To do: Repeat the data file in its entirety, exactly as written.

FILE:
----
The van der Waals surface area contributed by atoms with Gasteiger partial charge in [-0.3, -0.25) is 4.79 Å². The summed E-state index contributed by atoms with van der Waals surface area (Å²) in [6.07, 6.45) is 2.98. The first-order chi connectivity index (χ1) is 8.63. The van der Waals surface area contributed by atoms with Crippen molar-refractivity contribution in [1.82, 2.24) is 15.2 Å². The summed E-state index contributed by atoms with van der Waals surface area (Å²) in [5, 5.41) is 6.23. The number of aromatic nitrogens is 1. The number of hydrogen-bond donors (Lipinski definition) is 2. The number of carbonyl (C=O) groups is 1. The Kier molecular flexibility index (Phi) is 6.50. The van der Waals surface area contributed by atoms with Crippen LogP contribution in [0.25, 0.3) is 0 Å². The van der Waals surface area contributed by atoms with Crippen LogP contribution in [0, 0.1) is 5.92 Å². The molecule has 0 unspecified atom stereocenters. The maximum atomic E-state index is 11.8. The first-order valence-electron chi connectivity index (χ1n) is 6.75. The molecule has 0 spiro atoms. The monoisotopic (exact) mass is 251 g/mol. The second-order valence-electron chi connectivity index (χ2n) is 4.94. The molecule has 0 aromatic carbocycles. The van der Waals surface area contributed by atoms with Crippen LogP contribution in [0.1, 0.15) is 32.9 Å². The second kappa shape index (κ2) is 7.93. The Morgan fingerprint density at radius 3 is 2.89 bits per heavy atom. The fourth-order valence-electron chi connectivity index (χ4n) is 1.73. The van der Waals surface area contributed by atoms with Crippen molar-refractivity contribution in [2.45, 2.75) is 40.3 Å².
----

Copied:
The van der Waals surface area contributed by atoms with Gasteiger partial charge in [-0.3, -0.25) is 4.79 Å². The summed E-state index contributed by atoms with van der Waals surface area (Å²) in [6.07, 6.45) is 2.98. The first-order chi connectivity index (χ1) is 8.63. The van der Waals surface area contributed by atoms with Crippen molar-refractivity contribution in [1.82, 2.24) is 15.2 Å². The summed E-state index contributed by atoms with van der Waals surface area (Å²) in [5, 5.41) is 6.23. The number of aromatic nitrogens is 1. The number of hydrogen-bond donors (Lipinski definition) is 2. The number of carbonyl (C=O) groups is 1. The Kier molecular flexibility index (Phi) is 6.50. The van der Waals surface area contributed by atoms with Crippen LogP contribution in [0.25, 0.3) is 0 Å². The van der Waals surface area contributed by atoms with Crippen LogP contribution in [0, 0.1) is 5.92 Å². The molecule has 0 unspecified atom stereocenters. The maximum atomic E-state index is 11.8. The first-order valence-electron chi connectivity index (χ1n) is 6.75. The molecule has 0 spiro atoms. The monoisotopic (exact) mass is 251 g/mol. The second-order valence-electron chi connectivity index (χ2n) is 4.94. The molecule has 0 aromatic carbocycles. The van der Waals surface area contributed by atoms with Crippen LogP contribution in [0.1, 0.15) is 32.9 Å². The second kappa shape index (κ2) is 7.93. The Morgan fingerprint density at radius 3 is 2.89 bits per heavy atom. The fourth-order valence-electron chi connectivity index (χ4n) is 1.73. The van der Waals surface area contributed by atoms with Crippen molar-refractivity contribution in [2.45, 2.75) is 40.3 Å².